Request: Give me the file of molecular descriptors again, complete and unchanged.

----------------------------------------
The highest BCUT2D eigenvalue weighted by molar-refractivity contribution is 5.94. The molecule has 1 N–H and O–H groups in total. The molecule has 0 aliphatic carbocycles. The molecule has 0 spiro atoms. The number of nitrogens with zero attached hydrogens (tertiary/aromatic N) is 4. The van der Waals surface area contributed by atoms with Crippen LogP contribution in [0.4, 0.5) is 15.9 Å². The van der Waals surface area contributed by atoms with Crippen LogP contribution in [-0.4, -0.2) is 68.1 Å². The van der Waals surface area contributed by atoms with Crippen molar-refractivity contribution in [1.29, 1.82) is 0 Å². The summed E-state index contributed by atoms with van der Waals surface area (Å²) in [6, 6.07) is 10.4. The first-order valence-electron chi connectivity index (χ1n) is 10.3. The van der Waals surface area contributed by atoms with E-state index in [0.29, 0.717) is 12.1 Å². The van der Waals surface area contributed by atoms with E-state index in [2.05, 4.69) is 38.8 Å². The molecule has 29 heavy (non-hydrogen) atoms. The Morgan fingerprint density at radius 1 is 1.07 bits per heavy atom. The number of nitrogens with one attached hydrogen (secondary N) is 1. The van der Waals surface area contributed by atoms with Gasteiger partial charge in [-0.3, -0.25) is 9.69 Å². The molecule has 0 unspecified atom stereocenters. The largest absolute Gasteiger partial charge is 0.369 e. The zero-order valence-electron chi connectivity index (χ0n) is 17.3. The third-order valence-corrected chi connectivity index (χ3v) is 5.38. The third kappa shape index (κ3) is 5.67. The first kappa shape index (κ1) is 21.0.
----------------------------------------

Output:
The highest BCUT2D eigenvalue weighted by molar-refractivity contribution is 5.94. The molecule has 1 N–H and O–H groups in total. The molecule has 0 aliphatic carbocycles. The molecule has 0 spiro atoms. The number of nitrogens with zero attached hydrogens (tertiary/aromatic N) is 4. The van der Waals surface area contributed by atoms with Crippen LogP contribution in [0.4, 0.5) is 15.9 Å². The van der Waals surface area contributed by atoms with Crippen LogP contribution in [-0.4, -0.2) is 68.1 Å². The van der Waals surface area contributed by atoms with Crippen molar-refractivity contribution in [1.29, 1.82) is 0 Å². The summed E-state index contributed by atoms with van der Waals surface area (Å²) in [6, 6.07) is 10.4. The first-order valence-electron chi connectivity index (χ1n) is 10.3. The van der Waals surface area contributed by atoms with E-state index in [0.29, 0.717) is 12.1 Å². The van der Waals surface area contributed by atoms with E-state index in [2.05, 4.69) is 38.8 Å². The molecule has 29 heavy (non-hydrogen) atoms. The Morgan fingerprint density at radius 1 is 1.07 bits per heavy atom. The number of nitrogens with one attached hydrogen (secondary N) is 1. The van der Waals surface area contributed by atoms with Gasteiger partial charge in [-0.3, -0.25) is 9.69 Å². The molecule has 0 unspecified atom stereocenters. The largest absolute Gasteiger partial charge is 0.369 e. The zero-order valence-electron chi connectivity index (χ0n) is 17.3. The third-order valence-corrected chi connectivity index (χ3v) is 5.38. The third kappa shape index (κ3) is 5.67. The first kappa shape index (κ1) is 21.0.